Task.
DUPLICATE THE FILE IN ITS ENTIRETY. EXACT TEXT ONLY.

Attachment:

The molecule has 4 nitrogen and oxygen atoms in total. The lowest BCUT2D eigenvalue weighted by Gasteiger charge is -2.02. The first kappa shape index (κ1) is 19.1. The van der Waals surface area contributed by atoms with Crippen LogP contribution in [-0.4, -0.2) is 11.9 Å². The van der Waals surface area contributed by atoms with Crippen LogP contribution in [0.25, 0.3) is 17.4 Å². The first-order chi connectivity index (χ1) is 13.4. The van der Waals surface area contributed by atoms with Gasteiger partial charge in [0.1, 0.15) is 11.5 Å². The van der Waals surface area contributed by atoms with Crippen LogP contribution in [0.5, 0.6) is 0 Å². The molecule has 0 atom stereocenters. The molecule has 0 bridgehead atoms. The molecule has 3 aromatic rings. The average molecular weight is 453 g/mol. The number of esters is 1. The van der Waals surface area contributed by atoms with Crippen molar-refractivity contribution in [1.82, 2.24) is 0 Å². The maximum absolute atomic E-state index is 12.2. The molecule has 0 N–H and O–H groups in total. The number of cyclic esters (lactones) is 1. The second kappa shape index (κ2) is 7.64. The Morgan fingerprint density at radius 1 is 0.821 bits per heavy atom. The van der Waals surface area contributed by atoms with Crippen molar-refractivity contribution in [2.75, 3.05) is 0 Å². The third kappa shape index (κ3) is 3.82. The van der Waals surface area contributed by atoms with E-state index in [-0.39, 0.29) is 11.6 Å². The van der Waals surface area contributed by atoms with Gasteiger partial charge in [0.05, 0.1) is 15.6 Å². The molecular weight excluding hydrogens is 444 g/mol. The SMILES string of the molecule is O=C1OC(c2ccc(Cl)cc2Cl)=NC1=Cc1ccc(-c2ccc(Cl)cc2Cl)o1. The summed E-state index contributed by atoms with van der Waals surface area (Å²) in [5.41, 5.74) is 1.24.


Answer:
The molecule has 4 nitrogen and oxygen atoms in total. The lowest BCUT2D eigenvalue weighted by Gasteiger charge is -2.02. The first kappa shape index (κ1) is 19.1. The van der Waals surface area contributed by atoms with Crippen LogP contribution in [-0.4, -0.2) is 11.9 Å². The van der Waals surface area contributed by atoms with Crippen LogP contribution in [0.25, 0.3) is 17.4 Å². The first-order chi connectivity index (χ1) is 13.4. The van der Waals surface area contributed by atoms with Gasteiger partial charge in [0.1, 0.15) is 11.5 Å². The van der Waals surface area contributed by atoms with Crippen LogP contribution in [0.5, 0.6) is 0 Å². The molecule has 0 atom stereocenters. The molecule has 0 bridgehead atoms. The molecule has 3 aromatic rings. The average molecular weight is 453 g/mol. The number of esters is 1. The van der Waals surface area contributed by atoms with Crippen molar-refractivity contribution in [1.82, 2.24) is 0 Å². The maximum absolute atomic E-state index is 12.2. The molecule has 0 N–H and O–H groups in total. The number of cyclic esters (lactones) is 1. The second kappa shape index (κ2) is 7.64. The Morgan fingerprint density at radius 1 is 0.821 bits per heavy atom. The van der Waals surface area contributed by atoms with Crippen molar-refractivity contribution in [2.75, 3.05) is 0 Å². The third kappa shape index (κ3) is 3.82. The van der Waals surface area contributed by atoms with E-state index in [-0.39, 0.29) is 11.6 Å². The van der Waals surface area contributed by atoms with Gasteiger partial charge in [0.05, 0.1) is 15.6 Å². The molecular weight excluding hydrogens is 444 g/mol. The SMILES string of the molecule is O=C1OC(c2ccc(Cl)cc2Cl)=NC1=Cc1ccc(-c2ccc(Cl)cc2Cl)o1. The summed E-state index contributed by atoms with van der Waals surface area (Å²) in [5.41, 5.74) is 1.24.